I attended last Friday’s session Half A Shade Braver: Leadership In A Time of Magnified Uncertainty on behalf of my nonprofit in the hopes of gaining some wisdom on not just the dynamics of our organization and how we could enhance it, but also how I might be able to be a source of imagination, openness, and encouragement to our staff in these very challenging times. Joining Whyte was his soon to be wife, Gayle Karen Young. She is a psychologist and previously held the role of Chief Talent and Culture Officer of the Wikimedia Foundation. Whyte was embarking on a new tact that was away from his original solo performance. Now he was teaching with another person who was blending her ideas and dynamics with his. More challenging still, he was doing with not just a business partner, but a partner of intimacy. In other words, he was doubling down on magnified uncertainty for himself. For a man who is 62, I found this a very inspiring concept before we even got into the conversation of those three hours.

At the core of David Whyte’s poetry and his leadership practice is this idea of “the conversational nature of reality.” He believes poetry is a gateway to understanding the world and better understanding ourselves the communities in which we live and work. Young leveraged this theory that morning by getting us to look at the way in which our own natural perspective could be preventing us from understanding and communicating with others who don’t share that perspective. America is very, very polarized right now and most of the people I know well couldn’t imagine sitting in a room with a Trump supporter. We are tearing at the seams of our republic because we’re losing our ability to hold a poetic conversation with each other. It’s an us or them mentality. We all know from history that when dialogue fails us the inevitability of war pervades.

For fourteen years now I’ve have returned to the writing and teachings of Whyte when I’m feeling adrift or lacking inspiration in my own life. The urgency of the poetic voice is in its insistence to open us up to a wider experience. To live as Camus said is to “Live to the point of tears.” We strive in our lives for comfort and security in order we think to avoid pain and suffering, but the truth is that suffering is unavoidable. Becoming a better person and leading others to become better human beings requires creating “an invincible summer” within us in order weather the persistence of winter. The conversational nature of reality is a matter of us being present and holding the tension of opposing ideas, views, and voices. Taoists refer to this practice as the Middle Path or Middle Way. Whyte and Young shared that by examining our viewpoints of the world, we should examine not just how those serve us, but also look at how they can fail us as well. In examining the imperfections of our own philosophical choices, we can then open ourselves up to other viewpoints, no matter how radical or repugnant. It all begins with a conversation, and real conversation is hard.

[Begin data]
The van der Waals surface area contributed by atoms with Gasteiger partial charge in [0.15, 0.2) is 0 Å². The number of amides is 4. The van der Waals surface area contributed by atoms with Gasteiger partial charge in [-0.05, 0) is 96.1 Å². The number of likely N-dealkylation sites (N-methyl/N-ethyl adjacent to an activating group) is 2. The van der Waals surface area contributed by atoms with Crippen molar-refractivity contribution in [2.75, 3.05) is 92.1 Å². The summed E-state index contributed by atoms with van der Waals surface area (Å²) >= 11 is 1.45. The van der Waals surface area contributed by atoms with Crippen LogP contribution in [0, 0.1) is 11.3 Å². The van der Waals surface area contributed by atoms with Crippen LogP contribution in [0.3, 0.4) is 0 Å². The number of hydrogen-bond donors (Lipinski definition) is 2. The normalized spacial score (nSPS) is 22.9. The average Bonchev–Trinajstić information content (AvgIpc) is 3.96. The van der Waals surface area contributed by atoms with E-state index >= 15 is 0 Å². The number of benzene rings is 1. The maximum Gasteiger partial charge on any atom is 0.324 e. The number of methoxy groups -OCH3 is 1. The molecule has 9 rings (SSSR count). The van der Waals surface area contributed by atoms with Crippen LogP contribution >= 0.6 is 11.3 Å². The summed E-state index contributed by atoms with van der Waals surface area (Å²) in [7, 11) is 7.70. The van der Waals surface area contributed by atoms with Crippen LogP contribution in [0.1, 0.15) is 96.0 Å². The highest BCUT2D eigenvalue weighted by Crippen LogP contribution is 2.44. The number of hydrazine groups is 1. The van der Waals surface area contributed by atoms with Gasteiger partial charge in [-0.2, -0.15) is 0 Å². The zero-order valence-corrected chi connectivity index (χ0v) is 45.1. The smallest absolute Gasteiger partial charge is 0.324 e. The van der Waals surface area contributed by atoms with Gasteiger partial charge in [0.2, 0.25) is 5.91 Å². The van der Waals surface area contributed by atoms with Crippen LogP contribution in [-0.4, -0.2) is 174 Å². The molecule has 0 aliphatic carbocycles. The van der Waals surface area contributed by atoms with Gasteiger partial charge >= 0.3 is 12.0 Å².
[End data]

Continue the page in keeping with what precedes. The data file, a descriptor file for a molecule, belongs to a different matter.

Featured image: A Trump supporter (R) yells at a demonstrator (L) after Republican U.S. presidential candidate Donald Trump cancelled his rally at the University of Illinois at Chicago March 11, 2016. (Reuters)